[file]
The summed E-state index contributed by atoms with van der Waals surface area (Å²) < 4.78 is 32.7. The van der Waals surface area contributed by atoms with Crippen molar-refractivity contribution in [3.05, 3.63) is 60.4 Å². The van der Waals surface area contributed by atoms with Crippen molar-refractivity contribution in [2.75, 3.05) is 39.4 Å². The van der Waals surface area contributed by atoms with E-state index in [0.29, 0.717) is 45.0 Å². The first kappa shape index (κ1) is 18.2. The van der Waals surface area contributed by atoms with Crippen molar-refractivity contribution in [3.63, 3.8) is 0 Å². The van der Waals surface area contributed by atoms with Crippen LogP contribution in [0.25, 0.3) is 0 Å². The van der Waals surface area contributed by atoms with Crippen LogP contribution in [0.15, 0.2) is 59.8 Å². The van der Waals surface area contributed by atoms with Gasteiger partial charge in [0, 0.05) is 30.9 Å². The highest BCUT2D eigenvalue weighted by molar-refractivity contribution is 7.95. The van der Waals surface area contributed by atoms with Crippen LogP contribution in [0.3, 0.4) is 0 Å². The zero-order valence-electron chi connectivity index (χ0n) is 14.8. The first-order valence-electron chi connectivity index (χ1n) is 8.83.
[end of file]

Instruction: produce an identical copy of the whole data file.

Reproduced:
The summed E-state index contributed by atoms with van der Waals surface area (Å²) < 4.78 is 32.7. The van der Waals surface area contributed by atoms with Crippen molar-refractivity contribution in [3.05, 3.63) is 60.4 Å². The van der Waals surface area contributed by atoms with Crippen molar-refractivity contribution in [2.75, 3.05) is 39.4 Å². The van der Waals surface area contributed by atoms with E-state index in [0.29, 0.717) is 45.0 Å². The first kappa shape index (κ1) is 18.2. The van der Waals surface area contributed by atoms with Crippen molar-refractivity contribution in [3.63, 3.8) is 0 Å². The van der Waals surface area contributed by atoms with Crippen LogP contribution in [0.25, 0.3) is 0 Å². The van der Waals surface area contributed by atoms with Crippen LogP contribution in [0.15, 0.2) is 59.8 Å². The van der Waals surface area contributed by atoms with Gasteiger partial charge in [0, 0.05) is 30.9 Å². The highest BCUT2D eigenvalue weighted by molar-refractivity contribution is 7.95. The van der Waals surface area contributed by atoms with Crippen LogP contribution in [0.3, 0.4) is 0 Å². The zero-order valence-electron chi connectivity index (χ0n) is 14.8. The first-order valence-electron chi connectivity index (χ1n) is 8.83.